If you’re looking for a pair of truly wireless Bluetooth earphones for your runs, Jabra’s Elite Sport will be something you’d be interested to seek out at an electronics store.
Lightweight yet comfortable to wear, these completely wire-free earphones sit in each ear snugly, without ever getting you tangled with a cable again.
Plus, the sound quality is surprisingly durable and delightful even outside of workouts. Wear these on a train or bus and you won’t get weird stares like with the Apple AirPods.
Having said that, the irony is that the Elite Sport didn’t give me great first impressions. After buying and using a half dozen Jabra earpieces for conference calls and Bluetooth earphones for my workouts, I’m very familiar with the brand’s quality.
The one area I’d expect Jabra to do well in – Bluetooth pairing – unfortunately almost made the Elite Sport a non-starter. It took me 15 minutes – half the time I’d have spent on a jog – to get the test unit hooked up to my Samsung Galaxy S7 Edge.
Perhaps the review unit was tested out previously, so it wasn’t in its default settings. Or maybe I just somehow scrambled the out-of-box Jabra experience that usually means the earphones are in pairing mode, ready to hook up to your phone in seconds.
Eventually, I looked up the support pages online and found a way to reset things. Only then did things get into sync. Thankfully, I only had to do this once.
Once up and ready, the Elite Sport is a joy to use. During runs, the earphones offer a secure fit while being extremely comfortable to wear. I almost don’t notice them when out on a jog.
The rubber ear buds or ear fins, which come in varying sizes to fit your ears, are a great help. So is the rubber lining wrapping around the edges of the otherwise plastic case, preventing any contact with your skin from being a jarring experience.
Compared to Samsung’s earlier IconX ear buds, Jabra’s new earphones may seem bulkier but don’t come across as being less comfortable during real use.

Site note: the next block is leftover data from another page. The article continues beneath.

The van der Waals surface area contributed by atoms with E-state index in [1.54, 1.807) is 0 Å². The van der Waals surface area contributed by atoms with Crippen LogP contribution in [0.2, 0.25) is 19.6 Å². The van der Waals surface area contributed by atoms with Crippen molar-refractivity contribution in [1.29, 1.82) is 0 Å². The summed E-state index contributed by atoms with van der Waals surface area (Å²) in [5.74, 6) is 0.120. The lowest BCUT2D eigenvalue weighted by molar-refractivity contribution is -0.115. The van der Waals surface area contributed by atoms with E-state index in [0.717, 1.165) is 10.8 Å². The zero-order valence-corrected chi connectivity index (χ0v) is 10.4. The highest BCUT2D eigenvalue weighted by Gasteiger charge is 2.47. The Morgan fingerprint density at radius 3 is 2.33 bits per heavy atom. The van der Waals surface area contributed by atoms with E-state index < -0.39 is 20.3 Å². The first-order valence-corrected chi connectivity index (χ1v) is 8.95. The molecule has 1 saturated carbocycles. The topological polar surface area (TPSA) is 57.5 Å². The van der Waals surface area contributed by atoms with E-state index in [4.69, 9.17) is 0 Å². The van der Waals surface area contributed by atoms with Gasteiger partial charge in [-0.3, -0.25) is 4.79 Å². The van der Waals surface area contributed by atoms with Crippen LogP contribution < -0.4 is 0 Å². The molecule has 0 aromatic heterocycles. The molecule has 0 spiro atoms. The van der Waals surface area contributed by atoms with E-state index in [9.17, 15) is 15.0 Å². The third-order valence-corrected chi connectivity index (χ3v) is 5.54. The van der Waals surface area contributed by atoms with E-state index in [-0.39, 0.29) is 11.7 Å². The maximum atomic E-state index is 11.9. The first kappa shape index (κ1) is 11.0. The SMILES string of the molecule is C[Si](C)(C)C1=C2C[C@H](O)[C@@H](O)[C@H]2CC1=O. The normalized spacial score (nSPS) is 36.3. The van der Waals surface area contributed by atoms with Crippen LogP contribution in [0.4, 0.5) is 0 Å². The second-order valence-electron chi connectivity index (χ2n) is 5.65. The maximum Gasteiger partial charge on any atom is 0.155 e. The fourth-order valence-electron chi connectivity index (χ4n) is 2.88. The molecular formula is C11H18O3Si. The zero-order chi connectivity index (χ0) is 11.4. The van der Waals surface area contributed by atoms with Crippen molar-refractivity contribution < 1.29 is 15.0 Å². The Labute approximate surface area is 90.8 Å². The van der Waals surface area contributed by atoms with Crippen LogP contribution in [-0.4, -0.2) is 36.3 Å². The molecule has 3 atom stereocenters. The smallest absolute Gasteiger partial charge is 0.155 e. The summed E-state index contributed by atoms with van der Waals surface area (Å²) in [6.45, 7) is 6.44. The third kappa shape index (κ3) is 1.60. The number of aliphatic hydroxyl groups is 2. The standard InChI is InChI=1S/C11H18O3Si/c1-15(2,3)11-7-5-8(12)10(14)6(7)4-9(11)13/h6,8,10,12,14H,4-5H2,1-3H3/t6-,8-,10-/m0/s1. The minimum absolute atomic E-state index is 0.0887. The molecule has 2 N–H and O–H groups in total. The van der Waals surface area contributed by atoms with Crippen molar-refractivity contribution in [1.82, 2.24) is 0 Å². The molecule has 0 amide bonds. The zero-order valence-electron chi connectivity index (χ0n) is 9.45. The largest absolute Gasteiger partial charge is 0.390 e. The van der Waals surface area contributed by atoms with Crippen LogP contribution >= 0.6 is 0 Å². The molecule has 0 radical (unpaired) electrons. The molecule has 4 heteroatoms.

One big difference – the sound doesn’t seem stuck to your ears and you don’t hear your own panting as loudly. In many ways, the Elite Sport seems more natural during my runs.
The device itself is waterproof up to the IP67 standard, which is good enough for the occasional rainy day out. So, no worries there.
It helps that, unlike Jabra’s other active earphones such as the Sport Pace from earlier last year, the Elite Sport doesn’t use a small USB charging port any more. There are no rubber stoppers to keep water and sweat out.
Instead, the Elite Sport is charged through a separate case that is connected to a power source via a USB port. Just remember to bring the case along on your travels, because it also acts as a standalone battery that can juice up the earphones, say, on a plane.
Speaking of battery life, the Elite Sport does better than the IconX. While I could run out of juice during a run on the small Samsung earphones, the Elite Sport packs in the power for up to three hours. That’s long enough for a 21km run for many people.
From my quick tests, I’d say the power estimate is pretty accurate. And that’s with Bluetooth streaming – the Elite Sport doesn’t come with in-built memory that the Samsung earphones do.
What it also doesn’t have are touch gestures. To change tracks, you’d have to hold a tiny button on the earphones. Not the easiest trick when you’re on the move.
Fortunately, that’s not a serious issue since you can customise the tracks before you head out. Plus, it’s not all all that frequently that you have to change tracks during a run.
Jabra has also included a heart-rate monitoring sensor that takes a reading from your ears. It’s not the first to do so – Sony offered this with its bulkier sport earphones earlier – though it’s a handy tool to have for folks who want to monitor how hard they are working out.
For me, the main selling points are still the great fit and solid build that Jabra has been known for. It was among the first to come up with Bluetooth earphones for workouts more than five years ago and in the Elite Sport, it has delivered another excellent companion for a run, a bike ride or a day at the gym.
Perhaps the biggest thing preventing me from recommending the Elite Sport unreservedly is the S$368 asking price. This is more than twice the cost of regular Bluetooth earphones, like Jabra’s older S$168 Sport Pace. And it’s even more expensive than Samsung’s S$298 IconX.
And the IconX can store songs so you can do without a phone to stream songs over. With the Jabra earphones, you still have to bring the additional gadget along.